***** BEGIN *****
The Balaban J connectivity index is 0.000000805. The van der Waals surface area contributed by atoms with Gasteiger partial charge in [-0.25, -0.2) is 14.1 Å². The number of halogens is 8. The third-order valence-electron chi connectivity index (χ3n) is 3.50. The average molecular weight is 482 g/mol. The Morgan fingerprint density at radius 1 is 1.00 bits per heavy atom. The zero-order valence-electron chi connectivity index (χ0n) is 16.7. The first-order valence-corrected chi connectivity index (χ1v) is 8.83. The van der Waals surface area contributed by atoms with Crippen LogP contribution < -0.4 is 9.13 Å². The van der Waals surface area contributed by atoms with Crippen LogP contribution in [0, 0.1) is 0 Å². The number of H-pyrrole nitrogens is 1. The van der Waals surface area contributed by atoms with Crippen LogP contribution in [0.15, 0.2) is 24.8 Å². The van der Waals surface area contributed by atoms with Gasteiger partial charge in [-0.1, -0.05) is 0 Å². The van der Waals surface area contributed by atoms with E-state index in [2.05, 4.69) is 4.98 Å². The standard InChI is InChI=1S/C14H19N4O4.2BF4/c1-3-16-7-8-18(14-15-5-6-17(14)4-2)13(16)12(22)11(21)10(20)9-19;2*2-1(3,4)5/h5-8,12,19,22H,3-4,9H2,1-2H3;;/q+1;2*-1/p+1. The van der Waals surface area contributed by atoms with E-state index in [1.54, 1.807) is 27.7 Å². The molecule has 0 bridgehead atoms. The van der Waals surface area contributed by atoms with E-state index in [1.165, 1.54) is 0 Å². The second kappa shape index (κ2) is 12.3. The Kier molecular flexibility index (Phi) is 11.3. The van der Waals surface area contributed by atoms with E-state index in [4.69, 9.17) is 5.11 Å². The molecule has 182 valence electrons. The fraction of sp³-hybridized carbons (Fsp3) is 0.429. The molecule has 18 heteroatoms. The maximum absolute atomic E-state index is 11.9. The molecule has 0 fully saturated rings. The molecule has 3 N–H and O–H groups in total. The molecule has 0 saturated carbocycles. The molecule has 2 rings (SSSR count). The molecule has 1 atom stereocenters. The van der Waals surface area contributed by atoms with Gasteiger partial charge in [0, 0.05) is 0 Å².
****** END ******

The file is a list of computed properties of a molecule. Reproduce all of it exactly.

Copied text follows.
The Balaban J connectivity index is 0.000000805. The van der Waals surface area contributed by atoms with Gasteiger partial charge in [-0.25, -0.2) is 14.1 Å². The number of halogens is 8. The third-order valence-electron chi connectivity index (χ3n) is 3.50. The average molecular weight is 482 g/mol. The Morgan fingerprint density at radius 1 is 1.00 bits per heavy atom. The zero-order valence-electron chi connectivity index (χ0n) is 16.7. The first-order valence-corrected chi connectivity index (χ1v) is 8.83. The van der Waals surface area contributed by atoms with Crippen LogP contribution < -0.4 is 9.13 Å². The van der Waals surface area contributed by atoms with Crippen LogP contribution in [0, 0.1) is 0 Å². The number of H-pyrrole nitrogens is 1. The van der Waals surface area contributed by atoms with Crippen LogP contribution in [0.15, 0.2) is 24.8 Å². The van der Waals surface area contributed by atoms with Gasteiger partial charge in [-0.1, -0.05) is 0 Å². The van der Waals surface area contributed by atoms with E-state index in [2.05, 4.69) is 4.98 Å². The standard InChI is InChI=1S/C14H19N4O4.2BF4/c1-3-16-7-8-18(14-15-5-6-17(14)4-2)13(16)12(22)11(21)10(20)9-19;2*2-1(3,4)5/h5-8,12,19,22H,3-4,9H2,1-2H3;;/q+1;2*-1/p+1. The van der Waals surface area contributed by atoms with E-state index in [1.54, 1.807) is 27.7 Å². The molecule has 0 bridgehead atoms. The van der Waals surface area contributed by atoms with E-state index in [1.165, 1.54) is 0 Å². The second kappa shape index (κ2) is 12.3. The Kier molecular flexibility index (Phi) is 11.3. The van der Waals surface area contributed by atoms with E-state index in [4.69, 9.17) is 5.11 Å². The molecule has 182 valence electrons. The fraction of sp³-hybridized carbons (Fsp3) is 0.429. The molecule has 18 heteroatoms. The maximum absolute atomic E-state index is 11.9. The molecule has 0 fully saturated rings. The molecule has 3 N–H and O–H groups in total. The molecule has 0 saturated carbocycles. The molecule has 2 rings (SSSR count). The molecule has 1 atom stereocenters. The van der Waals surface area contributed by atoms with Gasteiger partial charge in [0, 0.05) is 0 Å².